Section 31 of the LEPRA reveals that most strip searches are of a dubious nature, as if they’re not carried out at a police station, the officer must consider that “the seriousness and urgency of the circumstances” necessitate an immediate search, and personal drug possession hardly ticks this box.

The privacy and dignity provisions set out in section 32, which officers don’t comply with during two-thirds of all searches, include no touching of the genital area or breasts, officers of the same sex must carry out the procedure and that the subject must be informed of why the search is necessary.

Some of the rules laid out in  section 33 of the LEPRA include no searching of body cavities or touching of the body, that the search is done in a private area out of the sight of the public and that people under 18 who are searched must have a parent, guardian or representative present.

Section 34 of the LEPRA maintains that no one under that age of 10 can be strip searched by officers.

However, when civil society was breathing down its neck about this issue in 2019, NSW police released its person search manual, which revealed that although they don’t appear in the LEPRA, state law enforcement is applying a few extra measures that it’s sanctioned itself.

The manual, which has since disappeared from the web, set out that officers were allowed to order a person to lift testicles, part buttock cheeks, spread fingers and toes, lift breasts, turn their body to face in a different direction and squat.

All these additional measures were readily occurring in the field and subsequently being complained about, especially squatting and coughing, as they don’t appear in the laws regarding strip searches laid out in the legislation.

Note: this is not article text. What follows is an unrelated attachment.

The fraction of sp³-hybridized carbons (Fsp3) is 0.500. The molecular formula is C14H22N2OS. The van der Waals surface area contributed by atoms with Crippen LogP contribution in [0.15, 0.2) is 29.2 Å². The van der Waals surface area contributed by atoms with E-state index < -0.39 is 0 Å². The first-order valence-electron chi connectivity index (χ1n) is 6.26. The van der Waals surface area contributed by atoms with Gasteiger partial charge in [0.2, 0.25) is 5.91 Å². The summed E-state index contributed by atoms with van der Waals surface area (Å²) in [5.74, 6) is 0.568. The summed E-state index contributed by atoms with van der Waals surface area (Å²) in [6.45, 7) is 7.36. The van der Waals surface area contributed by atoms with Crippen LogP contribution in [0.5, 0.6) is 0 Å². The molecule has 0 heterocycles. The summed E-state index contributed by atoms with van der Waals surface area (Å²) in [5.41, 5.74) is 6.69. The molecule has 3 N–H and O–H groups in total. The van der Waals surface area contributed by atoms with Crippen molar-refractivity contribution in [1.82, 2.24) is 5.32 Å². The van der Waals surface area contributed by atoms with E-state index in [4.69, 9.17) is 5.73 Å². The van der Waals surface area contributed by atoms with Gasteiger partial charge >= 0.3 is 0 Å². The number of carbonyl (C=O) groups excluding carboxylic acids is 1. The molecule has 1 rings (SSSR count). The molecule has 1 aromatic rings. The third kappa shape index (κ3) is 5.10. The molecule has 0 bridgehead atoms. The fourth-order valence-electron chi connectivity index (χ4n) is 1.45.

Akin to sexual assault

Renowned Australian abolitionist Amanda George argued in a 1993 article that strip searches are akin to sexual assault by the state. George stated this in relation to their use on women prisoners in the Victorian prison system, which is a practice that continues right across the continent.

RMIT criminology and justice studies lecturer Dr Peta Malins told Sydney Criminal Lawyers in 2019 that the research she’d been conducting revealed that police use of strip searches retraumatises survivors of past sexual assaults, while the procedure has a traumatising effect in general.

Around the same time Malins made these remarks, NSW police had just commenced using strip search screens at Sydney’s Central Station, so that commuters indicated by a sniffer dog, could be discretely taken behind the barrier and made to strip off on their way home from work.

Yet, despite the calls coming from civil society, the NSW state government and the NSW Police Force have consistently rebuked suggestions that having armed officers ordering civilians to strip off when they’re out in public to ascertain if they might have a tiny quantity of drugs on them isn’t right.

So, while the minister is off pondering whether adult officers ordering kids as young as 10 to strip off might be problematic in general, as well as personally traumatising for a child, it seems like an apt time to recall her predecessor’s remarks.

In November 2019, which was the last time this issue was garnering so much public attention, then NSW police minister David Elliott said, “I’ve got young children and if I thought the police felt they were at risk of doing something wrong I’d want them strip-searched.”

And let’s face it, while Elliott might have been a Coalition minister and Catley is the Labor minister for police, these days, the difference of opinion between both major parties in NSW, especially when it comes to law enforcement matters, is next to zero.

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Paul Gregoire

Paul Gregoire is a Sydney-based journalist and writer. He's the winner of the 2021 NSW Council for Civil Liberties Award For Excellence In Civil Liberties Journalism. Prior to Sydney Criminal Lawyers®, Paul wrote for VICE and was the news editor at Sydney’s City Hub.